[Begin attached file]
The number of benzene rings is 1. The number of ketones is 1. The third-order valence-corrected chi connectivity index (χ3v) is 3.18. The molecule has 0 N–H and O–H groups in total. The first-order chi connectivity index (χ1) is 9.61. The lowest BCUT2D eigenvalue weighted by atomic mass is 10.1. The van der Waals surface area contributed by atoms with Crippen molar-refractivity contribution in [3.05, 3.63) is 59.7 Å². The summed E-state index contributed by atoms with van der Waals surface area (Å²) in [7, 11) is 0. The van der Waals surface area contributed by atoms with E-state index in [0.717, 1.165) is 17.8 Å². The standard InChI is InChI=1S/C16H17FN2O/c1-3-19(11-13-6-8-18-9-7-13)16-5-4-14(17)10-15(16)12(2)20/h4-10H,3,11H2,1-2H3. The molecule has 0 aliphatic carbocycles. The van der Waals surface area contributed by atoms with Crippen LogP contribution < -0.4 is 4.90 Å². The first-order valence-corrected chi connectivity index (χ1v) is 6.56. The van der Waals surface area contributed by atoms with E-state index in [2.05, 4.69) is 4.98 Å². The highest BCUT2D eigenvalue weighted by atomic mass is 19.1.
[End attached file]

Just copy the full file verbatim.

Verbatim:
The number of benzene rings is 1. The number of ketones is 1. The third-order valence-corrected chi connectivity index (χ3v) is 3.18. The molecule has 0 N–H and O–H groups in total. The first-order chi connectivity index (χ1) is 9.61. The lowest BCUT2D eigenvalue weighted by atomic mass is 10.1. The van der Waals surface area contributed by atoms with Crippen molar-refractivity contribution in [3.05, 3.63) is 59.7 Å². The summed E-state index contributed by atoms with van der Waals surface area (Å²) in [7, 11) is 0. The van der Waals surface area contributed by atoms with E-state index in [0.717, 1.165) is 17.8 Å². The standard InChI is InChI=1S/C16H17FN2O/c1-3-19(11-13-6-8-18-9-7-13)16-5-4-14(17)10-15(16)12(2)20/h4-10H,3,11H2,1-2H3. The molecule has 0 aliphatic carbocycles. The van der Waals surface area contributed by atoms with Crippen LogP contribution < -0.4 is 4.90 Å². The first-order valence-corrected chi connectivity index (χ1v) is 6.56. The van der Waals surface area contributed by atoms with E-state index in [2.05, 4.69) is 4.98 Å². The highest BCUT2D eigenvalue weighted by atomic mass is 19.1.